LONDON — Mulberry, the U.K. accessories and fashion brand, posted a net loss of $1.6 million in the first half, due to a slowdown in tourism, a shop closure in Tokyo and increased off-price selling.
In the comparable period last year, the firm registered a $1.5 million loss.
The company said in a statement Thursday that sales in the period ending Sept. 30 had increased by 10 percent to $21 million from $19 million. Half of that increase came from off-price and discounted sales, and the other half from growth in its wholesale accessories business.
All figures are converted from the pound at current exchange rates.
In his first report as chairman and chief executive of Mulberry, Godfrey Davis described the trading climate in the U.K. and northern Europe as "tough and demanding." He also said Mulberry had completed a $1.3 million cost-reduction program, and would now focus on guiding the company back to profitability.
Gross margin fell to 44.1 percent from 54.2 percent a year ago, due, the company said, to the higher proportion of sales made through the off-price business, and to discounting in order to reduce stock. Stock was reduced $1.9 million compared with the corresponding period last year. The closure of Mulberry’s Tokyo store in June added $312,000 to the overall losses.
The outlook for the second half is mixed, Davis said. Sales in the first eight weeks to December 7 are 2 percent higher than last year. Early indications for spring 2003 are "satisfactory" for accessories — which generate 70 percent of group sales — and "disappointing" for clothing.
Davis added that costs linked to Mulberry’s shareholder dispute last month will amount to $1.4 million, and will weigh on the bottom line for the fiscal year ending March 31.
As reported, Davis succeeded Roger Saul last month after Ong Beng Seng and Christina Ong, who hold a 41.5 percent stake in Mulberry, threatened to oust Saul.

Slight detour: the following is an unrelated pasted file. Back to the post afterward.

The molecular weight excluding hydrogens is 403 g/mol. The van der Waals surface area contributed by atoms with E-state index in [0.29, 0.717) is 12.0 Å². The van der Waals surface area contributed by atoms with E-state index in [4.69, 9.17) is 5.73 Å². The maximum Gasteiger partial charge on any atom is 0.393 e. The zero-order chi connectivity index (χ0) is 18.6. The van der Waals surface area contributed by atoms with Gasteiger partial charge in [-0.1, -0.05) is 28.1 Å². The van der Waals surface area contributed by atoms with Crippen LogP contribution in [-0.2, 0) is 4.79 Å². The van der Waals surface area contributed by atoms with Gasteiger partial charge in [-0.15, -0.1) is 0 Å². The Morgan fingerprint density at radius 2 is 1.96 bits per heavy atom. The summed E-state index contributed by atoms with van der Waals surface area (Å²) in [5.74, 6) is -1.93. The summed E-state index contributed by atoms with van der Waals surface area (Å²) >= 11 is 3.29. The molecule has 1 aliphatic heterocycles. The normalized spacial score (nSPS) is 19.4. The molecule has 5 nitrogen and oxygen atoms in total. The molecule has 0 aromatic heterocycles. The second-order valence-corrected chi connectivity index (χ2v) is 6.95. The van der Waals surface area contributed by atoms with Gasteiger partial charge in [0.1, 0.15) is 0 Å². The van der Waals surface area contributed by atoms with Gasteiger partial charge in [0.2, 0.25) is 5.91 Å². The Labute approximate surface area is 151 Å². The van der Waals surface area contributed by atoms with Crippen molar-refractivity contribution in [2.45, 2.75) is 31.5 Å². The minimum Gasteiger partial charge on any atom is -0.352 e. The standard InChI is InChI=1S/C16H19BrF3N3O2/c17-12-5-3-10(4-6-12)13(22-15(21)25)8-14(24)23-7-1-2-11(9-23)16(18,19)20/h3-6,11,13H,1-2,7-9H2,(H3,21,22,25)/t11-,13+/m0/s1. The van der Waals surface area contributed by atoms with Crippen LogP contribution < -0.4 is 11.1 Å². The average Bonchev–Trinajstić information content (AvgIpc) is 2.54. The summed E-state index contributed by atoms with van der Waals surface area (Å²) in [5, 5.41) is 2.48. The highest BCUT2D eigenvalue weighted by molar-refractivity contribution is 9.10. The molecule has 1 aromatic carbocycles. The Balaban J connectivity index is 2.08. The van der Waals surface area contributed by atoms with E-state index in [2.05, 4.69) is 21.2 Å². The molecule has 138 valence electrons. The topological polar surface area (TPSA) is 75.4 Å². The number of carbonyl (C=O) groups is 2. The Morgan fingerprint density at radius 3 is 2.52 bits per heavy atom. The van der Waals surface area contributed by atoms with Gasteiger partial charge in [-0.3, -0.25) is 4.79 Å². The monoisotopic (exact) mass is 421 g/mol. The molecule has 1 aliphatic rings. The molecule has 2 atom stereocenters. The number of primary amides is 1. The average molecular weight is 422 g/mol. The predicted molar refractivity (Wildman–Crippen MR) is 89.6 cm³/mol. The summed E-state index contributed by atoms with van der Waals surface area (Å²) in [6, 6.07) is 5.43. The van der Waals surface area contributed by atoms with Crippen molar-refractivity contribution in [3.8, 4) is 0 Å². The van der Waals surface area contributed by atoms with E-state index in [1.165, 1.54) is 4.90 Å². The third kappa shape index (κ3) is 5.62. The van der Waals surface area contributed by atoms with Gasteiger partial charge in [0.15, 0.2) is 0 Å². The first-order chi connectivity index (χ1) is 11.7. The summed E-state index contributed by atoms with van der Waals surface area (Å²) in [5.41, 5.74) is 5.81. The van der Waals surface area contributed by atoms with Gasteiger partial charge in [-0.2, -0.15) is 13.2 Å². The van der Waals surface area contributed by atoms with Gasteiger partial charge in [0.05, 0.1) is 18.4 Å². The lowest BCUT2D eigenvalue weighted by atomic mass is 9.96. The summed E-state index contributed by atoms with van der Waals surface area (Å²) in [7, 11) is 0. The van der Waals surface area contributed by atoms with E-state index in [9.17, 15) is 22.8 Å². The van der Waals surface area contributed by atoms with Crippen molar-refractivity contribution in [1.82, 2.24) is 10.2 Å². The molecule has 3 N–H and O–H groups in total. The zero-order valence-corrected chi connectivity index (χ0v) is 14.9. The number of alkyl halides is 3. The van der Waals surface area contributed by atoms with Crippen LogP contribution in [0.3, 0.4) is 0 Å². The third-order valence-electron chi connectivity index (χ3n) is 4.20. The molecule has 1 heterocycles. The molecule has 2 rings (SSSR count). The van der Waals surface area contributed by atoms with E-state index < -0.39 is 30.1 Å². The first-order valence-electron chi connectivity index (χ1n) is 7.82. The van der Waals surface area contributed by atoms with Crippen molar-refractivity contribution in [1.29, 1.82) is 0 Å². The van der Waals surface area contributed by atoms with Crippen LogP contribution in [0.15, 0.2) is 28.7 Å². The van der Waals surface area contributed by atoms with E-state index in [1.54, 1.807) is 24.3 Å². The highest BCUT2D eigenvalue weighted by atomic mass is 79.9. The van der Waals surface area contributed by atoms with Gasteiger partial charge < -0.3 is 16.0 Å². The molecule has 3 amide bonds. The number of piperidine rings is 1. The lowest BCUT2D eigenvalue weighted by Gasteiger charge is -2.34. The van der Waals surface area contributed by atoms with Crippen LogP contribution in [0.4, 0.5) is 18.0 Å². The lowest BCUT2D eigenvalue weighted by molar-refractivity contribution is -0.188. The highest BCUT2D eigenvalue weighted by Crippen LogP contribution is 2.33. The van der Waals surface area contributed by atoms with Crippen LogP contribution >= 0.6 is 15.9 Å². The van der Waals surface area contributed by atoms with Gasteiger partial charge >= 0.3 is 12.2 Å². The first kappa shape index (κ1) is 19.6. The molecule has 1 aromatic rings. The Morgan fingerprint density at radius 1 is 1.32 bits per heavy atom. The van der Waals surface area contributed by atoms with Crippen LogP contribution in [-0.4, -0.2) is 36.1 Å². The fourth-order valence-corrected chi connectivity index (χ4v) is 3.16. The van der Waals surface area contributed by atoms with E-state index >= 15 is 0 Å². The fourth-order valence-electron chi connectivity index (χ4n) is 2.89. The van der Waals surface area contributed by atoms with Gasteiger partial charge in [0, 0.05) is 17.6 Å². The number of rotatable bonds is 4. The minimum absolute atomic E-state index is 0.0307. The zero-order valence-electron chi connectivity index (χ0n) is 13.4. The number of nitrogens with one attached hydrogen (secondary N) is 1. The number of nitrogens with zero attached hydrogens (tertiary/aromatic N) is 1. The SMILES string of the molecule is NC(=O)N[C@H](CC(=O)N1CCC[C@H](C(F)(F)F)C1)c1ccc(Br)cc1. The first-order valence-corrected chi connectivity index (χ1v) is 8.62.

Mulberry has had a bumpy financial performance since it went public in September 2000, swinging from booming profits at the time into declining profits and ultimately losses as a result of the weakening economy and a continuing revamp of the brand.
“Azzedine has been one of the biggest influences in my life. He has always been such a strong, loving, fatherly figure to me. I call him Papa. His designs are indescribably unique, they are pieces of art. He knew how to make the female form look its loveliest. I have so many memories of him; my favorite might be during my first show with him in Paris. He liked me and he wanted to help me get more work. He called all his friends at Kenzo and Comme des Garcons, and asked them to book me. They said, ‘But she can’t walk!’ And he said, ‘but she has such a great ass!' His friendship and support has been the great privilege of my career. I can't imagine life without him. Repose en paix mon Papa.” - @stephanieseymour tells @wwd. #wwdfashion (📷: @steveeichner) #alaia #azzedinealaia
Azzedine Alaïa, flanked by two of his closest friends, models Stephanie Seymour and Naomi Campbell.
He designed Seymour’s dress for her 1995 wedding to Peter Brant, and treated Campbell (who famously called him Papa), like a daughter. For more on the legendary designer, tap the link in bio. #wwdfashion #alaia #azzedinealaia
Azzedine Alaïa's “I-did-it-my-way” ethos stood out starkly at a time when brands are experimenting with consumer-facing fashion shows, coed formats and trans-seasonal collections – anything to perk up lackluster sales of ready-to-wear in an age of Insta-everything. “It’s not creation anymore. This becomes a purely industrial approach,” the late designer told WWD in an interview last year. “But anyway, the rhythm of collections is so stupid. It’s unsustainable. There are too many collections.” Read more about the iconic designer’s life and work on wwd.com, link in bio. #wwdfashion #azzedinealaia (📷: @WWD Archive, 1986) #alaia
Sneaker reselling app @goat’s latest exhibit, "The Greatest: New York," tells the story of New York's sneaker culture. To celebrate the exhibit, an intimate crowd gathered on Thursday night at the pop-up gallery space, located at Platform in Culver City, to hear guest speaker and illustrator @esymai talk about her own rise in streetwear and women in the business. "For me I'm just someone who is creative. I like to create things," said Chang. #wwdfashion
Azzedine Alaïa, one of the most iconic couturiers of the modern era whose body-con designs defined Eighties fashion, has died in Paris. The diminutive Tunisian-born designer, known for his structured knitted dresses with fitted waists and impeccably cut, figure-hugging second skin silhouettes was deeply admired by his peers, and counted supermodel Naomi Campbell - his adoptive daughter - among his inner circle, one of a gang of glamazons including Farida Khelfa, Carla Bruni and Stephanie Seymour who became ambassadors of his style. (📷: Alexandre Guirkinger) #wwdblast